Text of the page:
When we say “time flies when you are having fun” or feel that the boring meeting never seems to end, we use the prospective timing. In the prospective timing, we feel time moving faster when we have interesting experiences while it drags when the brain is not entertained. For example, you feel the time of the delayed plane passing really slowly, while a day of checking various tourist attractions went by really fast.

The opposite seems to be true when we look back in retrospect. Remembering back on that holiday, the plane trip itself only occupies little space in our memory and might not seem like such a big time-chunk after all, while the exciting day of visiting pyramids will occupy a bigger time slot in the memory.

This has been tested in the laboratories, where studies show large differences in prospective and retrospective time estimates depending on the cognitive load.

“Studies have shown that people tend to overestimate the amount of time they wait in store lines, bank lines, or on hold on the phone by 25 to 100 percent. Indeed, companies subject us to elevator music while we are on hold waiting for customer service because some studies suggest that people report waiting less time if they are listening to music during their wait.” — Buonomano, Dean. Your Brain Is a Time Machine.

Our subjective sense of time is relative and depends on various factors, such as the context, our emotional state, stimuli, attention and more.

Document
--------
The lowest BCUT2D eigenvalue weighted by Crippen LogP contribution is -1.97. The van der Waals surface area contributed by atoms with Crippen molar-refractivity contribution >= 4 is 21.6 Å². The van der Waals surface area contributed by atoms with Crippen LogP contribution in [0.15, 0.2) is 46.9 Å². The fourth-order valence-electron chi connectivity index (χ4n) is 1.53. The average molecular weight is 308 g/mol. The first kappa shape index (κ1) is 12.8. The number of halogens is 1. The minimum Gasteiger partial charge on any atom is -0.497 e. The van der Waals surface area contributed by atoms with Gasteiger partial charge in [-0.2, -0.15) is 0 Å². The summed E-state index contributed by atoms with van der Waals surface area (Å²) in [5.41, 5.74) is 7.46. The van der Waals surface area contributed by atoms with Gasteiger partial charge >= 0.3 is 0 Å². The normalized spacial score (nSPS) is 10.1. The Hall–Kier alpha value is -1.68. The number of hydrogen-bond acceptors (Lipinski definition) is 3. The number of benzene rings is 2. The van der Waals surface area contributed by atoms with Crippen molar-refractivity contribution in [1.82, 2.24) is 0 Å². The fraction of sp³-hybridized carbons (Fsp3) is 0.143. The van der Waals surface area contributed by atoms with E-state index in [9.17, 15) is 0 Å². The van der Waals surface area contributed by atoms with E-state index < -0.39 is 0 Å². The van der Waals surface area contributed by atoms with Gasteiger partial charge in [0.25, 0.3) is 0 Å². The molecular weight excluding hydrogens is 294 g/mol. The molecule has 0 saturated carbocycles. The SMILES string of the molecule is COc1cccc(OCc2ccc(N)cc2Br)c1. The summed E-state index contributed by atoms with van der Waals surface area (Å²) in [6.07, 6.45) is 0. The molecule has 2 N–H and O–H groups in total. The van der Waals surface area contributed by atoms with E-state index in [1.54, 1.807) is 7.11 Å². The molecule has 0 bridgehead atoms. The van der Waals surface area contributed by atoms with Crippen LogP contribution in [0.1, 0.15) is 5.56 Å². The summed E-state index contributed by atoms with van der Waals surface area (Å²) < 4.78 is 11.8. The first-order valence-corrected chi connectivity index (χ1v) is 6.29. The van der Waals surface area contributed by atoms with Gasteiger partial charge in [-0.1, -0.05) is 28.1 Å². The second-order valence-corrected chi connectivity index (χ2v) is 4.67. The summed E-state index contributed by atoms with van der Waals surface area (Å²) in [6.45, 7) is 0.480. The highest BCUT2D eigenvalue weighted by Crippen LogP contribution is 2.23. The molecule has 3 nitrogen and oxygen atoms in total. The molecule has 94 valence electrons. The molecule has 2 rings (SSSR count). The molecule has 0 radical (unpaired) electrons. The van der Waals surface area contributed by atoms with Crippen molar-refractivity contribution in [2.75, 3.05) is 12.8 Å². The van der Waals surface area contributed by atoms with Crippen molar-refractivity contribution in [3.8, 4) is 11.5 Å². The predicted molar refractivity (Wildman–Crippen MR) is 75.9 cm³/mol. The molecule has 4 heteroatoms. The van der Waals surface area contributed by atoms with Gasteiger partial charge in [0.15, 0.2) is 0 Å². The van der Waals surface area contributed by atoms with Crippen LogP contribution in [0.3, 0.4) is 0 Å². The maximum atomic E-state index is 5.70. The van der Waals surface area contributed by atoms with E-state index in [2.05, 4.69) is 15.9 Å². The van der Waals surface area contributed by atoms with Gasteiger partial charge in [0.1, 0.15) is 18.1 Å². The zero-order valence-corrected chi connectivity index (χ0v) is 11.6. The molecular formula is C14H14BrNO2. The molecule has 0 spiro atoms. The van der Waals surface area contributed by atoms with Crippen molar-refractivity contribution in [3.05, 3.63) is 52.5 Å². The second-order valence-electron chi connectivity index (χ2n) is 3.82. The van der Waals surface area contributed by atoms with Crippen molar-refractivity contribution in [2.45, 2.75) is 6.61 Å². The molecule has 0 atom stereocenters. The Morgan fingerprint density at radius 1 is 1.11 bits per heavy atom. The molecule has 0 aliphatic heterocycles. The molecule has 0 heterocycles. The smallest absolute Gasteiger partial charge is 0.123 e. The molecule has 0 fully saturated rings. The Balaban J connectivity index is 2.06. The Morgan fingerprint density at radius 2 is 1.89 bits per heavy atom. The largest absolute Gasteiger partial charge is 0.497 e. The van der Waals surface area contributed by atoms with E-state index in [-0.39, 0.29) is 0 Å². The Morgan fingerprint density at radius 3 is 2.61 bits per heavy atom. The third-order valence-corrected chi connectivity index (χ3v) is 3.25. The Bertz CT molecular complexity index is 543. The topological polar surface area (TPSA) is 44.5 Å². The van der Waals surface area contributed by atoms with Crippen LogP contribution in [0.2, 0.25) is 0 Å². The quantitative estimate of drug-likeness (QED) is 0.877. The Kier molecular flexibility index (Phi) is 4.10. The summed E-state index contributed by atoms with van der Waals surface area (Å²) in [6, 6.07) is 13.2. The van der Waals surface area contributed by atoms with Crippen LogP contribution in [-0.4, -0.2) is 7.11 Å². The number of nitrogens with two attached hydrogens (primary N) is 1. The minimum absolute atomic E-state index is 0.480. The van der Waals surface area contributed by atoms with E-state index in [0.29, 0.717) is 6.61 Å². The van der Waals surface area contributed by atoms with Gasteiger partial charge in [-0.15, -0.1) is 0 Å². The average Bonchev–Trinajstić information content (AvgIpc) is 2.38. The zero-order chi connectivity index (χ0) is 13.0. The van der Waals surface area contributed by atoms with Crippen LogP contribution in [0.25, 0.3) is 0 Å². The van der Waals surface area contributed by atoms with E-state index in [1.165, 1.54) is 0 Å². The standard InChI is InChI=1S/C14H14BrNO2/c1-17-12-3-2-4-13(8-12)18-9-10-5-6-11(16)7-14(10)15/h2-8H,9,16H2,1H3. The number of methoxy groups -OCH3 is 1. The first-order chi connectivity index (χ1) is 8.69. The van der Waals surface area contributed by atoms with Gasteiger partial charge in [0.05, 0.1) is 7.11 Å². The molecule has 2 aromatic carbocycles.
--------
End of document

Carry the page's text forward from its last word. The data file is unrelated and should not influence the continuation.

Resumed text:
Another interesting fact about the brain and its relation to time is that our consciousness seems to only show us “summaries of short time periods”. We might not even have free will, according to some neuroscientific studies.

“What we consciously perceive as free will is presumably preceded by unconscious neural computations that are responsible for making decisions.” — Buonomano, Dean. Your Brain Is a Time Machine.

There is still a lot we don’t know about both our inner self and how the mind functions, and the outer, space and the universe and the laws of physics. Time seems to be a slippery concept, that isn’t easy to define.

Perhaps time is in the mind of the beholder.

Take-aways:

• Objective time can be measured with clocks.
• Time not absolute and depends on the observer in relativity theory.
• Time does not exist on the quantum level.
• Time might be a consequence of how the brain perceives the world.
• Free will might not exist.